# Question 4.3

Define the terms 'base excess' and 'standard base excess' (20% marks)

Base excess is defined as the amount of acid or alkali that must be added to fully oxygenated blood to return the pH to 7.40 at a temperature of 37°C and a pCO2 of 40 mmHg.

Standard base excess is the amount of acid or alkali to return the ECF pH to 7.40 at a temperature of 37°C and a pCO2 of 40 mmHg and is calculated for blood at a Hb of 50 g/L.

## Discussion

In brief:

Base excess definition

• Dose of acid or base required to return the pH of a blood sample
• Measured at standard conditions: 37°C and 40mmHg PaCO2
• Thus, isolates the metabolic disturbance from the respiratory

Standard base excess

• Dose of acid or base required to return the pH of an anaemic blood sample
• Calculated for a Hb of 50g/L
• Haemoglobin buffers both the intravascular and the extravascular fluid
• Thus, SBE assesses the buffering of the whole extracellular fluid, not just the haemoglobin-rich intravascular fluid

## References

SIGGAARD‐ANDERSEN, O., and N. FOGH‐ANDERSEN. "Base excess or buffer base (strong ion difference) as measure of a non‐respiratory acid‐base disturbance." Acta Anaesthesiologica Scandinavica 39.s107 (1995): 123-128.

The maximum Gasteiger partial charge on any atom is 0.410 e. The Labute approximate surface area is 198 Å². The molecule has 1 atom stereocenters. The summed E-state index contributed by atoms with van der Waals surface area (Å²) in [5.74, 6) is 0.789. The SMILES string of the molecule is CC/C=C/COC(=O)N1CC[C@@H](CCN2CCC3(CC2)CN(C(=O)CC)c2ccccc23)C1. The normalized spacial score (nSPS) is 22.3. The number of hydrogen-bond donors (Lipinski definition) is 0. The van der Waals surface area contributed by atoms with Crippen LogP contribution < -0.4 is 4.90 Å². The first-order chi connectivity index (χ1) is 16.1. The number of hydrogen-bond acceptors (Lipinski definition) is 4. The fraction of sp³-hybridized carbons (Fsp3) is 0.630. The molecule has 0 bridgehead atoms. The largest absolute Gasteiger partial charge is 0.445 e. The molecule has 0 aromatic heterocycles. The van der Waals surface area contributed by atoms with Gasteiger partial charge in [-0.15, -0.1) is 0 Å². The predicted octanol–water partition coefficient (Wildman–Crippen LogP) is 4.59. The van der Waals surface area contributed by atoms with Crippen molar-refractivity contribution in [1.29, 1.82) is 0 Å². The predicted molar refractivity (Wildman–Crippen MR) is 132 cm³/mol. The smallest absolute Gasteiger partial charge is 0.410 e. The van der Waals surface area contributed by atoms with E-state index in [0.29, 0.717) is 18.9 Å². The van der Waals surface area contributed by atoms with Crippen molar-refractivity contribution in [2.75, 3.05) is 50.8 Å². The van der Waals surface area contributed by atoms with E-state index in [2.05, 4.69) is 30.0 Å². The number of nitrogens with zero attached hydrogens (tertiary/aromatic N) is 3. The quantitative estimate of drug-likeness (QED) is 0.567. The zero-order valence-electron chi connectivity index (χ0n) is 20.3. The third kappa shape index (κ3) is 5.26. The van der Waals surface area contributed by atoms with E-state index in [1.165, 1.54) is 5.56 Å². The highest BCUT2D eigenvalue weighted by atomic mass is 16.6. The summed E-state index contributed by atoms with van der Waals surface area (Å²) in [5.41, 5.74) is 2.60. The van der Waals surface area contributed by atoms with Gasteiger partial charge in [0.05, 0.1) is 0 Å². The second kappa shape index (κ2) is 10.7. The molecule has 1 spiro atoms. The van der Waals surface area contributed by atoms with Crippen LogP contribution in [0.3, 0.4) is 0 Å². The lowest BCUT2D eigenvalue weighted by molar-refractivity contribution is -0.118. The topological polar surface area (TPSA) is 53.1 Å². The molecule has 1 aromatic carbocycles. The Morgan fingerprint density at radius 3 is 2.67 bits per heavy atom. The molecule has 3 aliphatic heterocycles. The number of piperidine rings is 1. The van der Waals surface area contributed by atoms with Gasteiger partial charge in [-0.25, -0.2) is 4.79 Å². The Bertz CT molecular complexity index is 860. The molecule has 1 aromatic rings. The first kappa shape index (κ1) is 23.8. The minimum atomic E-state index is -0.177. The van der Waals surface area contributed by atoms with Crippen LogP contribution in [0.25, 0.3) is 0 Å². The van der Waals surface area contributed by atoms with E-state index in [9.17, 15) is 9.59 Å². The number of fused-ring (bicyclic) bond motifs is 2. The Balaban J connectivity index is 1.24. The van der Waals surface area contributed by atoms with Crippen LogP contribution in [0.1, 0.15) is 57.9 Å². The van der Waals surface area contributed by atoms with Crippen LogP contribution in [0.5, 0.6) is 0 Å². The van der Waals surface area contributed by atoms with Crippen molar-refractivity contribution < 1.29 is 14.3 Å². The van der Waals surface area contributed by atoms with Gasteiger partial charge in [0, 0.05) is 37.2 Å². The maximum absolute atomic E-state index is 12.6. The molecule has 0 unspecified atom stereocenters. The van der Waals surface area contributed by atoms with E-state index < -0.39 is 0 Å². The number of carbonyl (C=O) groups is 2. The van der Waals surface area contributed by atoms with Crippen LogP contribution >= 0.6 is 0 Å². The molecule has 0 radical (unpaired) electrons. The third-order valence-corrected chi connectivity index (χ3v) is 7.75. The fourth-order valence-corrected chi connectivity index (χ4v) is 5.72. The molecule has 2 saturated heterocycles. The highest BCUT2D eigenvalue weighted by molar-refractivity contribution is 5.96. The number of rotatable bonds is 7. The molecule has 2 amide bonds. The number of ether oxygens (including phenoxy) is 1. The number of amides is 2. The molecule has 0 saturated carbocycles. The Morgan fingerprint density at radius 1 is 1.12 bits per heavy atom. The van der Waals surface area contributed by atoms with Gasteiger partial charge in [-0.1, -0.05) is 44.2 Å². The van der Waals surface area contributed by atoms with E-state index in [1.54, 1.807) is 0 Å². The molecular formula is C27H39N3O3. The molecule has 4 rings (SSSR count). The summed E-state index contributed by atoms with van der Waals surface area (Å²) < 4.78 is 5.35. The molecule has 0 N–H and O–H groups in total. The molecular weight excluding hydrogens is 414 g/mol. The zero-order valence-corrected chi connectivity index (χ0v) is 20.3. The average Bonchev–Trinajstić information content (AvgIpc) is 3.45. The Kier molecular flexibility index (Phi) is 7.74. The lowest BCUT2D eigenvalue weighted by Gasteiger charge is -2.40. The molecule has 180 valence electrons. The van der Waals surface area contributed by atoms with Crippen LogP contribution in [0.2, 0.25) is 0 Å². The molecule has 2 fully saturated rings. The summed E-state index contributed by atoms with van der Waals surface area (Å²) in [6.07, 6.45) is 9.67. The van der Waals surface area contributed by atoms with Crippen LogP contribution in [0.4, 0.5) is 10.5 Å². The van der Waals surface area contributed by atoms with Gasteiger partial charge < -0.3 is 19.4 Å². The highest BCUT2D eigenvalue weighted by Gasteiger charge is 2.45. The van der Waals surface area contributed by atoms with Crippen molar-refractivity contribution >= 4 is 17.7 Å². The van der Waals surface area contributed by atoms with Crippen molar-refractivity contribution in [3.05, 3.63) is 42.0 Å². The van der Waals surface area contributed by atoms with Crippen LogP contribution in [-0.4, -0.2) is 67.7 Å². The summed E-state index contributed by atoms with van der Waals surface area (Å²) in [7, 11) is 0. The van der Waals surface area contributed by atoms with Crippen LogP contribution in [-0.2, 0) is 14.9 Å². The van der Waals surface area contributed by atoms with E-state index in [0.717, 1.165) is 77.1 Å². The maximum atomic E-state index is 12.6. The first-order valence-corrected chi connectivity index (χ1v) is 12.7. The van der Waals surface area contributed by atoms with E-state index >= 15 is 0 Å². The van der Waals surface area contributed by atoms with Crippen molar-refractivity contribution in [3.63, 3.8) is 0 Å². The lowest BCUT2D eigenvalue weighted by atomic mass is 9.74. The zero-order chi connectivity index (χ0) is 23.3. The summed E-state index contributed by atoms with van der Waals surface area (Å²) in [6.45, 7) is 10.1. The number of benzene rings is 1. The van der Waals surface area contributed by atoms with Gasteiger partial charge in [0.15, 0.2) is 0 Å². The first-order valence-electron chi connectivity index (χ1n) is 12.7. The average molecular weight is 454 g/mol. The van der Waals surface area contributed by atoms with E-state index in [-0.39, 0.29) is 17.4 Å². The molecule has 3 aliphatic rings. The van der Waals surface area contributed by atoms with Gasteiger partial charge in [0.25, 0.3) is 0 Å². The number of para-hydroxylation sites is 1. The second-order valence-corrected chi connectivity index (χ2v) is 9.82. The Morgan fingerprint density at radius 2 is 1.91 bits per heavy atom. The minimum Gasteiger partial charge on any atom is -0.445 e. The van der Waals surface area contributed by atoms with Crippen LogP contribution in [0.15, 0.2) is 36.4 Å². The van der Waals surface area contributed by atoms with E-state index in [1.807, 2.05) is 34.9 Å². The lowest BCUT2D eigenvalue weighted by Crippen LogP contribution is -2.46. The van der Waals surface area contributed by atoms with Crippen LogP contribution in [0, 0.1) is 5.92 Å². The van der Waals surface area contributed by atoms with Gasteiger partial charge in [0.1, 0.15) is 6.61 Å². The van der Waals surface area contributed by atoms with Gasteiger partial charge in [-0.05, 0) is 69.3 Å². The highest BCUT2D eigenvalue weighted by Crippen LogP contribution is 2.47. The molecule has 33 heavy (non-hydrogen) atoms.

Ole Siggard-Andersen has his own website, which is an excellent anthology of acid-base information. This man has pioneered the concept of base excess in 1958, two years after his graduation from University of Copenhagen as candidatus medicinae (laudabilis præ ceteris et quidem egregie).

Kraut, Jeffrey A., and Nicolaos E. Madias. "Serum anion gap: its uses and limitations in clinical medicine." Clinical Journal of the American Society of Nephrology 2.1 (2007): 162-174.

Shock, Nathan W., and A. Baird Hastings. "Studies of the acid-base balance of the blood IV. Characterization and interpretation of displacement of the acid-base balance." Journal of Biological Chemistry 112.1 (1935): 239-262.